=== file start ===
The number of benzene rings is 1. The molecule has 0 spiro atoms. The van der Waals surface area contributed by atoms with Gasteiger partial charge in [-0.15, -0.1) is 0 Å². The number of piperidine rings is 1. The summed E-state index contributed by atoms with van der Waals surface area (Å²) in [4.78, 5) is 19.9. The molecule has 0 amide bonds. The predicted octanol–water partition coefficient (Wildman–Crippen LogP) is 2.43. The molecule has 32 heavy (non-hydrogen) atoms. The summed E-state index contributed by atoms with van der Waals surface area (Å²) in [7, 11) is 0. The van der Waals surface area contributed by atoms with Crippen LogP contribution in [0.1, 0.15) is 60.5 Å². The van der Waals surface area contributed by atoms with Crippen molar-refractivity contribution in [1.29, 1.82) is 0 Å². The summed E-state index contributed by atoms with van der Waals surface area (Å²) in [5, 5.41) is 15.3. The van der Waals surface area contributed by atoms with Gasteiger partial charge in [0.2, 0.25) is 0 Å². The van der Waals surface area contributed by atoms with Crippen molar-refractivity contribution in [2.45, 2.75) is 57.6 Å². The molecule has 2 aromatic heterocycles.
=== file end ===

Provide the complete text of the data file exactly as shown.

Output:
The number of benzene rings is 1. The molecule has 0 spiro atoms. The van der Waals surface area contributed by atoms with Gasteiger partial charge in [-0.15, -0.1) is 0 Å². The number of piperidine rings is 1. The summed E-state index contributed by atoms with van der Waals surface area (Å²) in [4.78, 5) is 19.9. The molecule has 0 amide bonds. The predicted octanol–water partition coefficient (Wildman–Crippen LogP) is 2.43. The molecule has 32 heavy (non-hydrogen) atoms. The summed E-state index contributed by atoms with van der Waals surface area (Å²) in [7, 11) is 0. The van der Waals surface area contributed by atoms with Crippen LogP contribution in [0.1, 0.15) is 60.5 Å². The van der Waals surface area contributed by atoms with Crippen molar-refractivity contribution in [1.29, 1.82) is 0 Å². The summed E-state index contributed by atoms with van der Waals surface area (Å²) in [5, 5.41) is 15.3. The van der Waals surface area contributed by atoms with Gasteiger partial charge in [0.2, 0.25) is 0 Å². The van der Waals surface area contributed by atoms with Crippen molar-refractivity contribution in [2.45, 2.75) is 57.6 Å². The molecule has 2 aromatic heterocycles.